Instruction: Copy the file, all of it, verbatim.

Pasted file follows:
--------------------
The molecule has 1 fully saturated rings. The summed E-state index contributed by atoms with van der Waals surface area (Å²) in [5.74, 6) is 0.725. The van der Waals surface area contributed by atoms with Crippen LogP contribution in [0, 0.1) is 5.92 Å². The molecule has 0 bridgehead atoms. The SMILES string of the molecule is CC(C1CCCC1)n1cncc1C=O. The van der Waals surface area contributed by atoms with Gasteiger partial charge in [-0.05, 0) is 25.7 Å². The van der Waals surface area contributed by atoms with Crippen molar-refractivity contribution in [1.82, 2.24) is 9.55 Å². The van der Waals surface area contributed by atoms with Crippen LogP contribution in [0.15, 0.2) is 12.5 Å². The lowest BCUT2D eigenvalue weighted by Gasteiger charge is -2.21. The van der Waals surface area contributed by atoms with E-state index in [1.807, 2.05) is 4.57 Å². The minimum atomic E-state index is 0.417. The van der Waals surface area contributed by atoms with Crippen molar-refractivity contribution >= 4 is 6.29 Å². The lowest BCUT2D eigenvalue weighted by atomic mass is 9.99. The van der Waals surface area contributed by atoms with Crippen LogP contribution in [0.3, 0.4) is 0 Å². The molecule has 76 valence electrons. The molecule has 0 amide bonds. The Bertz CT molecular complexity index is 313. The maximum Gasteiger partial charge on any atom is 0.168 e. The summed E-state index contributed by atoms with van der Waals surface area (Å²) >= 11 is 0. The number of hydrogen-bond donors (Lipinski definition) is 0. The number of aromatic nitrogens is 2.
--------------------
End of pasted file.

The molecule has 1 fully saturated rings. The summed E-state index contributed by atoms with van der Waals surface area (Å²) in [5.74, 6) is 0.725. The van der Waals surface area contributed by atoms with Crippen LogP contribution in [0, 0.1) is 5.92 Å². The molecule has 0 bridgehead atoms. The SMILES string of the molecule is CC(C1CCCC1)n1cncc1C=O. The van der Waals surface area contributed by atoms with Gasteiger partial charge in [-0.05, 0) is 25.7 Å². The van der Waals surface area contributed by atoms with Crippen molar-refractivity contribution in [1.82, 2.24) is 9.55 Å². The van der Waals surface area contributed by atoms with Crippen LogP contribution in [0.15, 0.2) is 12.5 Å². The lowest BCUT2D eigenvalue weighted by Gasteiger charge is -2.21. The van der Waals surface area contributed by atoms with E-state index in [1.807, 2.05) is 4.57 Å². The minimum atomic E-state index is 0.417. The van der Waals surface area contributed by atoms with Crippen molar-refractivity contribution >= 4 is 6.29 Å². The lowest BCUT2D eigenvalue weighted by atomic mass is 9.99. The van der Waals surface area contributed by atoms with Crippen LogP contribution in [0.3, 0.4) is 0 Å². The molecule has 76 valence electrons. The molecule has 0 amide bonds. The Bertz CT molecular complexity index is 313. The maximum Gasteiger partial charge on any atom is 0.168 e. The summed E-state index contributed by atoms with van der Waals surface area (Å²) >= 11 is 0. The number of hydrogen-bond donors (Lipinski definition) is 0. The number of aromatic nitrogens is 2.